History of the Neural Networks — Part 1

Source: Deep Learning on Medium

History of the Neural Networks — Part 1

In its most general form, a neural network is a machine that is designed to model the way in which the brain performs a particular task or function of interest.

Neural Network In 5 Minutes | What Is A Neural Network – https://www.youtube.com/channel/UCsvqVGtbbyHaMoevxPAq9Fg

Neural networks resembles the brain in two respects

  1. Knowledge is acquired by the network from its environment through a learning process.
  2. Inter-neuron connection strengths, known as synaptic weights, are used to store the acquired knowledge.

The human nervous system may be viewed as a three-stage system

The brain, represented by the neural net, is central to the system. It continually receives information, perceives it, and makes appropriate decision.

The receptors convert stimuli from the human body or the external environment into electrical impulses that convey information to the brain.

The effectors convert electrical impulses generated by the brain into distinct responses as system output.

Biological Neuron

Source — Wikipedia

Neurons are structural constituents of the brain. It is estimated that there are approximately 100 billion neurons in the human cortex, and 100 trillion synapses or connections. To achieve good performance, neural networks employ a massive interconnection of neurons. Synapses, or nerve endings, are elementary structural and functional units that mediate the interactions between neurons.

Computational Model of an Artificial Neuron (Neuron)

A (artificial) neuron is an information-processing unit that is fundamental to the operation of a neural network. It contains three basic elements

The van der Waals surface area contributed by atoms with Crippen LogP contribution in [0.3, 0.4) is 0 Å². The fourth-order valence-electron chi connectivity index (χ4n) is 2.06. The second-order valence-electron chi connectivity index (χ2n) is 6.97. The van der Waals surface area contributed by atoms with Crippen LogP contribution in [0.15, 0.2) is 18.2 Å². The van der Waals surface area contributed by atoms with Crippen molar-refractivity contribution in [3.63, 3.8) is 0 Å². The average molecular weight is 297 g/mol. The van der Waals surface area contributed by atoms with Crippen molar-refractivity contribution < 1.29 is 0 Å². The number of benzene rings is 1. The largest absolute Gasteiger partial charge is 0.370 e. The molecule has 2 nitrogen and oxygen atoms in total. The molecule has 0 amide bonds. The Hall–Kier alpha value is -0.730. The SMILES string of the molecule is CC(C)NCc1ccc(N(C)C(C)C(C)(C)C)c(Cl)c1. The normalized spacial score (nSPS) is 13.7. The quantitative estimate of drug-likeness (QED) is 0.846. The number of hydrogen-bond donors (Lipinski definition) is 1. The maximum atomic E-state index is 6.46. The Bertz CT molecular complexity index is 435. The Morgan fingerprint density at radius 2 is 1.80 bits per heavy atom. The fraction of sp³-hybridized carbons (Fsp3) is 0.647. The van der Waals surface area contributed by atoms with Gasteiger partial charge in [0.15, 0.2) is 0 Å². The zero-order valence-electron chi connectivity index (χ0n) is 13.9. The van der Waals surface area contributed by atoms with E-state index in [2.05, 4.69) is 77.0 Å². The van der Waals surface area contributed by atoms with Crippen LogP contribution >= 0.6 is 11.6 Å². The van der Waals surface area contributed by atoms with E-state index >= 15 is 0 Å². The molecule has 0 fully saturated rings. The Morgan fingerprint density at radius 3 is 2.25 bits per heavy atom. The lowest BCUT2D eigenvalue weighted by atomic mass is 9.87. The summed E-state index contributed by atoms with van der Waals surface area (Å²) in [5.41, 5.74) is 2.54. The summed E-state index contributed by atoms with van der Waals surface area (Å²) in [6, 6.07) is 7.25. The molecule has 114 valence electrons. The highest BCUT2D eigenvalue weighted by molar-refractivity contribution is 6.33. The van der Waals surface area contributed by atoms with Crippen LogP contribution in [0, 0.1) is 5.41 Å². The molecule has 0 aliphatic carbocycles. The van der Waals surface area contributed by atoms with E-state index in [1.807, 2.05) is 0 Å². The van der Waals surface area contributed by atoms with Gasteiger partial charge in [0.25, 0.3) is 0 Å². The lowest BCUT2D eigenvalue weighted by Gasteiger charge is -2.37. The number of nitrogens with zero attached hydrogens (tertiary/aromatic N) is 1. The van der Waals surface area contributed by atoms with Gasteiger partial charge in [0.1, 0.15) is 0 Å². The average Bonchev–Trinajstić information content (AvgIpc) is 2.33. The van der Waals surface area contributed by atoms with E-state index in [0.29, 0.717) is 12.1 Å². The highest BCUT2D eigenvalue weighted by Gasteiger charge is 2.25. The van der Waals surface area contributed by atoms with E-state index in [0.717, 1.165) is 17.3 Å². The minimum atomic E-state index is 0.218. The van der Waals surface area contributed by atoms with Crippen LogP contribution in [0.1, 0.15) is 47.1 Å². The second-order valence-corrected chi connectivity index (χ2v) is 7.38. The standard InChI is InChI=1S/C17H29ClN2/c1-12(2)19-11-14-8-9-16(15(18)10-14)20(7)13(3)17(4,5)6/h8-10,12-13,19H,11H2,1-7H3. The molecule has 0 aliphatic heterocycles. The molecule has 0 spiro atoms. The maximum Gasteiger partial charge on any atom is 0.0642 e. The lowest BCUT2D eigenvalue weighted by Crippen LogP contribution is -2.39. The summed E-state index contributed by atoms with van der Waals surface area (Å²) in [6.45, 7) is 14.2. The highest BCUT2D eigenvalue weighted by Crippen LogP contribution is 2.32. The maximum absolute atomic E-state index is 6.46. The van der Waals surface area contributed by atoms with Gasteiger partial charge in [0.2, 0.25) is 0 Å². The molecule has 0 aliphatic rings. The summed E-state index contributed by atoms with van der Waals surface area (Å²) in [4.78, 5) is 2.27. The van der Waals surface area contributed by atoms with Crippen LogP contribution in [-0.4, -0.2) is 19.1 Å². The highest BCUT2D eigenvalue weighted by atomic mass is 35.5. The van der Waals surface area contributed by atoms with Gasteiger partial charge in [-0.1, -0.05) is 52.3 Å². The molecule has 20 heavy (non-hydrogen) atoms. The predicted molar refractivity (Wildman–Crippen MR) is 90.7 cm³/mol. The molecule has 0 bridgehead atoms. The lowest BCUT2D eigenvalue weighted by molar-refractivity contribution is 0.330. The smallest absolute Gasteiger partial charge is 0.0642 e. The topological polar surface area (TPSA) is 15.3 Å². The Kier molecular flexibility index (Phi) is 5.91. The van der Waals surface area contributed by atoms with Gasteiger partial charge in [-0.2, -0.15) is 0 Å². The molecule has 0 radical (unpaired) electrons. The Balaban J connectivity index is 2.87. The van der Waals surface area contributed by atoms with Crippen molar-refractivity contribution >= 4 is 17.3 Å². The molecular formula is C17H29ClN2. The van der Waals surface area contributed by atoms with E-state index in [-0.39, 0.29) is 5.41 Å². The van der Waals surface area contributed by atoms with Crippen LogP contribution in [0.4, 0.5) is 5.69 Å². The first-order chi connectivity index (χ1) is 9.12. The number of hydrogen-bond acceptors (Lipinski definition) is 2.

1. A set of synapses, or connecting links, each of which is characterized by a weight or strength of its own.
  2. An adder for summing the input signals.
  3. An activation function for limiting the amplitude of the output of a neuron.
https://www.youtube.com/channel/UClFVNirFb3D7SMQwWpnncwQ

Types of Activation Functions

Activation functions are mathematical equations that determine the output of a neural network. The function is attached to each neuron in the network, and determines whether it should be activated (“fired”) or not, based on whether each neuron’s input is relevant for the model’s prediction.

Threshold (Step) function

If the input value is above or below a certain threshold, the neuron is activated and sends exactly the same signal to the next layer.

Sigmoid function

Most common activation function. Brings the non-linearity to the neural network.

Signum function

Linear activation function.

History of Neural Networks

McCulloch-Pitts Neuron Model

Warren McCulloch
Walter Pitts

In 1943 Warren McCulloch and Walter Pitts created a computational model for neural networks based on mathematics and algorithms called threshold logic. (“A logical calculus of the ideas immanent in nervous activity” in the Bulletin of Mathematical Biophysics 5:115–133.)

If the activation function of the neuron model is the threshold function, the model is called the McCulloch-Pitts model. In this model, the output of a neuron takes on the value of 1 if the induced local field (net) of that neuron is nonnegative, and 0 otherwise.

Perceptron Model

Frank Rosenblatt

The perceptron algorithm was invented in 1958 at the Cornell Aeronautical Laboratory by Frank Rosenblatt. It was the first algorithmically described neural network. Rosenblatt’s perceptron is built around the McCulloch–Pitts model of a neuron.

Perceptron

Basically, it consists of a single neuron with adjustable synaptic weights and bias.

The perceptron is an algorithm for learning a binary classifier.( a function that maps its input x (a real-valued vector) to an output value y = f(x) (a single binary value))

Perceptrons can differentiate patterns only if they are linearly separable. Rosenblatt proved that if the patterns (vectors) used to train the perceptron are drawn from two linearly separable classes, then the perceptron algorithm converges and positions the decision surface in the form of a hyperplane between the two classes. The proof of convergence of the algorithm is known as the perceptron convergence theorem.

ADALINE Model

Bernard Widrow

Adaptive Linear Neuron (ADALINE) was introduced by Bernard Widrow and Ted Hoff (1960), is an implementation of an adaptive filter.

The ADALINE networks are similar to the perceptron, but their transfer (activation) function is linear (f(u) = u) rather than hard-limiting (i.e., Signum).

Ted Hoff

An adaptive filter is a system with a linear filter that has a transfer function controlled by variable parameters and a means to adjust those parameters according to an optimization (adaptive) algorithm.

This is the first post from the series on Neural Networks I would be posting over a span of two weeks. So, stay tuned.